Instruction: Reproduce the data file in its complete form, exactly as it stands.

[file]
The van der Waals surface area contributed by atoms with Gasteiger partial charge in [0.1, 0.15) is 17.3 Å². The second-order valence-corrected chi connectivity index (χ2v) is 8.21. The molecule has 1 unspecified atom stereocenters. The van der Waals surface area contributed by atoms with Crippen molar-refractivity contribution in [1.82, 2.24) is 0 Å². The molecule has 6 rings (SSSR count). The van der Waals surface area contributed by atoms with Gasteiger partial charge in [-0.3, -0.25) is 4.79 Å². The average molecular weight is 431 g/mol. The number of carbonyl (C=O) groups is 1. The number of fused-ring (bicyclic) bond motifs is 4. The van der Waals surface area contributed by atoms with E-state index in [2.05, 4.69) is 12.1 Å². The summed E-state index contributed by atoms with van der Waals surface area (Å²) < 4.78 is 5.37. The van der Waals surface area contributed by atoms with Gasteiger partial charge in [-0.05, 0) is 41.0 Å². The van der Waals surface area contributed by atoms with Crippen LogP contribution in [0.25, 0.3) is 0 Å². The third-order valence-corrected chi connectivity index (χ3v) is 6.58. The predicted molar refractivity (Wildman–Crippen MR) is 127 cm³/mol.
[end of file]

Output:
The van der Waals surface area contributed by atoms with Gasteiger partial charge in [0.1, 0.15) is 17.3 Å². The second-order valence-corrected chi connectivity index (χ2v) is 8.21. The molecule has 1 unspecified atom stereocenters. The van der Waals surface area contributed by atoms with Crippen molar-refractivity contribution in [1.82, 2.24) is 0 Å². The molecule has 6 rings (SSSR count). The van der Waals surface area contributed by atoms with Gasteiger partial charge in [-0.3, -0.25) is 4.79 Å². The average molecular weight is 431 g/mol. The number of carbonyl (C=O) groups is 1. The number of fused-ring (bicyclic) bond motifs is 4. The van der Waals surface area contributed by atoms with E-state index in [2.05, 4.69) is 12.1 Å². The summed E-state index contributed by atoms with van der Waals surface area (Å²) < 4.78 is 5.37. The van der Waals surface area contributed by atoms with Gasteiger partial charge in [-0.05, 0) is 41.0 Å². The van der Waals surface area contributed by atoms with Crippen LogP contribution in [0.25, 0.3) is 0 Å². The third-order valence-corrected chi connectivity index (χ3v) is 6.58. The predicted molar refractivity (Wildman–Crippen MR) is 127 cm³/mol.